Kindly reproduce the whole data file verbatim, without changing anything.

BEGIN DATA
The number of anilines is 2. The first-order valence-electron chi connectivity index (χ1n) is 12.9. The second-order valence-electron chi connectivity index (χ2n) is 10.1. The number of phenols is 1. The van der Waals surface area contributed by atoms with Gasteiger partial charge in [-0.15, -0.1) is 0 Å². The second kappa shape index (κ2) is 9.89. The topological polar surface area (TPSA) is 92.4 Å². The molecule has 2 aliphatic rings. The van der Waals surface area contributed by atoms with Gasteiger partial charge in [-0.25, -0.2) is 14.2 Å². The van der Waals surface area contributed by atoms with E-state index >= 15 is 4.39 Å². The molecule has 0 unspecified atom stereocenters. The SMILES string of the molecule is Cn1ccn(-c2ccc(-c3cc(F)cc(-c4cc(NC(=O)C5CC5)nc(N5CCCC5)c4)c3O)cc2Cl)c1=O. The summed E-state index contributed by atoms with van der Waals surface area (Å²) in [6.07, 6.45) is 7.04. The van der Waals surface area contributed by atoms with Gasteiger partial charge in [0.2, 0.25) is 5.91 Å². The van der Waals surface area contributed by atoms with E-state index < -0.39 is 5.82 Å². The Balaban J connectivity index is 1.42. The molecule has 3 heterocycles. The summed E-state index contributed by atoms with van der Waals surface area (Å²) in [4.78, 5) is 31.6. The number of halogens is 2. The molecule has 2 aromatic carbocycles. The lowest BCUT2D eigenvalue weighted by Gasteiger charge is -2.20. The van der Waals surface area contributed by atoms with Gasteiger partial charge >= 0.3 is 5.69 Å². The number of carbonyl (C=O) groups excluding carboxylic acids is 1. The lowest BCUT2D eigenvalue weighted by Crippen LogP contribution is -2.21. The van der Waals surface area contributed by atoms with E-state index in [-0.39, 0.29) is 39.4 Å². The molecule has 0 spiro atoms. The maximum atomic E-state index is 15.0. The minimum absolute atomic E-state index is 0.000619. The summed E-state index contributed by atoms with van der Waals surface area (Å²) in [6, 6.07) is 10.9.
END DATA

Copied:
The number of anilines is 2. The first-order valence-electron chi connectivity index (χ1n) is 12.9. The second-order valence-electron chi connectivity index (χ2n) is 10.1. The number of phenols is 1. The van der Waals surface area contributed by atoms with Gasteiger partial charge in [-0.15, -0.1) is 0 Å². The second kappa shape index (κ2) is 9.89. The topological polar surface area (TPSA) is 92.4 Å². The molecule has 2 aliphatic rings. The van der Waals surface area contributed by atoms with Gasteiger partial charge in [-0.25, -0.2) is 14.2 Å². The van der Waals surface area contributed by atoms with E-state index >= 15 is 4.39 Å². The molecule has 0 unspecified atom stereocenters. The SMILES string of the molecule is Cn1ccn(-c2ccc(-c3cc(F)cc(-c4cc(NC(=O)C5CC5)nc(N5CCCC5)c4)c3O)cc2Cl)c1=O. The summed E-state index contributed by atoms with van der Waals surface area (Å²) in [6.07, 6.45) is 7.04. The van der Waals surface area contributed by atoms with Gasteiger partial charge in [0.2, 0.25) is 5.91 Å². The van der Waals surface area contributed by atoms with E-state index < -0.39 is 5.82 Å². The Balaban J connectivity index is 1.42. The molecule has 3 heterocycles. The summed E-state index contributed by atoms with van der Waals surface area (Å²) in [4.78, 5) is 31.6. The number of halogens is 2. The molecule has 2 aromatic carbocycles. The lowest BCUT2D eigenvalue weighted by Gasteiger charge is -2.20. The van der Waals surface area contributed by atoms with Gasteiger partial charge >= 0.3 is 5.69 Å². The number of carbonyl (C=O) groups excluding carboxylic acids is 1. The lowest BCUT2D eigenvalue weighted by Crippen LogP contribution is -2.21. The van der Waals surface area contributed by atoms with E-state index in [-0.39, 0.29) is 39.4 Å². The molecule has 0 spiro atoms. The maximum atomic E-state index is 15.0. The minimum absolute atomic E-state index is 0.000619. The summed E-state index contributed by atoms with van der Waals surface area (Å²) in [6, 6.07) is 10.9.